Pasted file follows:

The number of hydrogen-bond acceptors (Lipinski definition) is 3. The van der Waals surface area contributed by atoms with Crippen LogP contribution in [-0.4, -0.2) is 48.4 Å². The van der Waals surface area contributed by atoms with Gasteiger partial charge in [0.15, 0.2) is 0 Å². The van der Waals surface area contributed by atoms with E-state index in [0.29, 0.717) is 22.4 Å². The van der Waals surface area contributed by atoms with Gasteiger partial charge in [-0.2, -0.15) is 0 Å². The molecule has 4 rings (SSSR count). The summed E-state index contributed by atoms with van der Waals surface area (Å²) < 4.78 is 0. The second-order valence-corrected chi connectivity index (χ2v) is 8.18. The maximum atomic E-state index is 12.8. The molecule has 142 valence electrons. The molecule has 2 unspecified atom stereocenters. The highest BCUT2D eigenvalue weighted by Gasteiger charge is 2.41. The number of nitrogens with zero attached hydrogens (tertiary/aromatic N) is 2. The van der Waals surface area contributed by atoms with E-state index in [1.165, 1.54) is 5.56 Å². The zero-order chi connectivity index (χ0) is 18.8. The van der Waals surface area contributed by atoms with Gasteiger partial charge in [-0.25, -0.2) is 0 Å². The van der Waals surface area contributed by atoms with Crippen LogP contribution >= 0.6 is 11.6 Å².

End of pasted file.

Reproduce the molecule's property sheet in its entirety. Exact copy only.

The number of hydrogen-bond acceptors (Lipinski definition) is 3. The van der Waals surface area contributed by atoms with Crippen LogP contribution in [-0.4, -0.2) is 48.4 Å². The van der Waals surface area contributed by atoms with Gasteiger partial charge in [0.15, 0.2) is 0 Å². The van der Waals surface area contributed by atoms with E-state index in [0.29, 0.717) is 22.4 Å². The van der Waals surface area contributed by atoms with Gasteiger partial charge in [-0.2, -0.15) is 0 Å². The molecule has 4 rings (SSSR count). The summed E-state index contributed by atoms with van der Waals surface area (Å²) < 4.78 is 0. The second-order valence-corrected chi connectivity index (χ2v) is 8.18. The maximum atomic E-state index is 12.8. The molecule has 142 valence electrons. The molecule has 2 unspecified atom stereocenters. The highest BCUT2D eigenvalue weighted by Gasteiger charge is 2.41. The number of nitrogens with zero attached hydrogens (tertiary/aromatic N) is 2. The van der Waals surface area contributed by atoms with E-state index in [1.165, 1.54) is 5.56 Å². The zero-order chi connectivity index (χ0) is 18.8. The van der Waals surface area contributed by atoms with Gasteiger partial charge in [-0.25, -0.2) is 0 Å². The van der Waals surface area contributed by atoms with Crippen LogP contribution >= 0.6 is 11.6 Å².